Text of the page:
I was the daughter of an American farmgirl and an immigrant Greek man, both of whom had gone through lots of higher education and worked their butts off enough to land us in a middle-class neighborhood with two malls and a conspiracy of racially-gerrymandering real estate agents past which my swarthy and heavily-accented father managed somehow to slip. This was probably not the best place for anyone, but surely not a fat, only-half-white-American, not-so-rich, smart queer girl. There was nobody, in the early 80s in gerrymandered middle-class Ohio, with whom I could commiserate. Or, at least, nobody who wanted to commiserate with me. (Oh, dear, the day I wore the skirt my dad’s sister sent from Greece, the one with the traditional embroidery and fringe, I endured SO MUCH fun-making from the Whitebread Racist Dicklords of that school… how did I not see that coming? How was I such a persistent nerd with an allergy to fitting in?)
My solution was to be a Good Girl: favorite student of every teacher, the Good Listener among my friends, and a parents’ well-behaved and well-closeted dream. It was the 80s, and it was Ohio. I really didn’t know there were other choices. I just wanted to survive high school and go somewhere better if I could find it.
Now, sitting happily in my own sunny little farmhouse home just north of NYC, still fat, still bookish, still queer (ish… I mean, I married my wife when it got legal, and that seems less queer, but still lesbian, I guess), still an immigrant’s daughter. Still, for all intents and purposes, a nerd, but proud, now, of the ways in which I’d not fit easily into that Whitebread middle-class Ohio Jerk-Factory neighborhood (I can boast the same great taste, now with 100% more walking cane). Still, I don’t have that fantasy some people have of going back, knowing what I know now, and showing them all (though Romy & Michele’s High School Reunion remains one of my all-time favorite films). I’m just glad I got out of there before the cruelty and ugliness of that place overwhelmed me.
It took me many, many years to understand myself outside the context in which I was raised, to be proud of my family’s ethnic difference, to call myself queer, to be brave enough not to need the validation of a husband and 2.5 kids and an SUV and a middle management job at Borden if I didn’t want it, to be okay with eating food in public instead of skipping meals (because that’s what Good Fat Girls do). I tried super-achieving, tried bulemia, tried therapy, tried activism, tried self-medicating, tried legally-prescribed medication. In the end, I think it was just a matter of time.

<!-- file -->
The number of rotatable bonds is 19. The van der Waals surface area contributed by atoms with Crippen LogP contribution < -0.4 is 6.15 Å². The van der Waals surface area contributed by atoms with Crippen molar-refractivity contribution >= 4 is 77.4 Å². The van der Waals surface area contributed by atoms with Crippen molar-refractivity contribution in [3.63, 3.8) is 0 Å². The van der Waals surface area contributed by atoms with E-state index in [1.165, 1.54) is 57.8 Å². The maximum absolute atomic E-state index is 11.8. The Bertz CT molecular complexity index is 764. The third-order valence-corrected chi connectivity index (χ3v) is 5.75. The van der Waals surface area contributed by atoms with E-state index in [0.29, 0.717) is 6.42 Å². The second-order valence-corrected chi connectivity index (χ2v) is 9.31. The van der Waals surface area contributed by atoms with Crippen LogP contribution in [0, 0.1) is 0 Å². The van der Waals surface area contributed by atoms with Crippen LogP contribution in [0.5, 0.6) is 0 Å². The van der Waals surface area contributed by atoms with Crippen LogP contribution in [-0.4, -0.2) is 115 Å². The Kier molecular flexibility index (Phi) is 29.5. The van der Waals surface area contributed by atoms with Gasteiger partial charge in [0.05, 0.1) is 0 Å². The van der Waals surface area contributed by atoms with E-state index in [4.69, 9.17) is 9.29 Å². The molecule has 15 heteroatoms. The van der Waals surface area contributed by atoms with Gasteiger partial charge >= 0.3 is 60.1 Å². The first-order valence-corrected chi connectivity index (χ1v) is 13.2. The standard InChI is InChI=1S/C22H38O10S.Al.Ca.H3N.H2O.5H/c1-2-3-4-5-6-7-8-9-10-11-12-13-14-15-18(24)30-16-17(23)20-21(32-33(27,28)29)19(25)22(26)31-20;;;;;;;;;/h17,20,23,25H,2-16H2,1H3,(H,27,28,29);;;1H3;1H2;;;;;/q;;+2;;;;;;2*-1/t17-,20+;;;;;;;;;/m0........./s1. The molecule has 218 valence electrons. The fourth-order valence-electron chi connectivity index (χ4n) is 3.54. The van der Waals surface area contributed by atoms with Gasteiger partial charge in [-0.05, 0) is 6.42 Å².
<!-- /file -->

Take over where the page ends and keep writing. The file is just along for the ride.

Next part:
(It was a matter of aging into a phase in which nobody pays me much mind at all. This is the paradoxical freedom of being an American woman over 40: you’re no longer sexually objectifiable to the majority of straight culture, so almost nobody even sees you anymore and you gain the kind of freedom from surveillance that some people enjoy from birth. Of course, once almost nobody sees you anymore, then people look past you as if you’re not even there. It’s a choice, for many of us, between being too constantly visible or invisible.*)
(* This is the paradox with which I struggled a bit in Olympia Knife, my second novel. The two queer women at its center face this problem: Olympia, whenever she feels strong emotion, has bouts of invisibility, and Diamond, once she ages into love with a woman, loses gravity and starts floating away. Still, their relationship can happen in nearly total freedom because nobody really sees them when they are together.)
It took a lot of years, in other words, to detox from the American Dream in which I was raised and all the hateful messages I swallowed as a young, fat, queer, first-gen smart girl as a consequence. It took a lot of thought, therapy, distance, and work.
I know all of this storytelling fits together somehow, but I’m not sure how, exactly. I’m torn between thinking of little John’s smelling salts as a metaphor for something to wake me up, or the caustic thing that could have killed me. Either way, I think it’s his panicked question that rings relevant for me: What do you do if you swallow poison?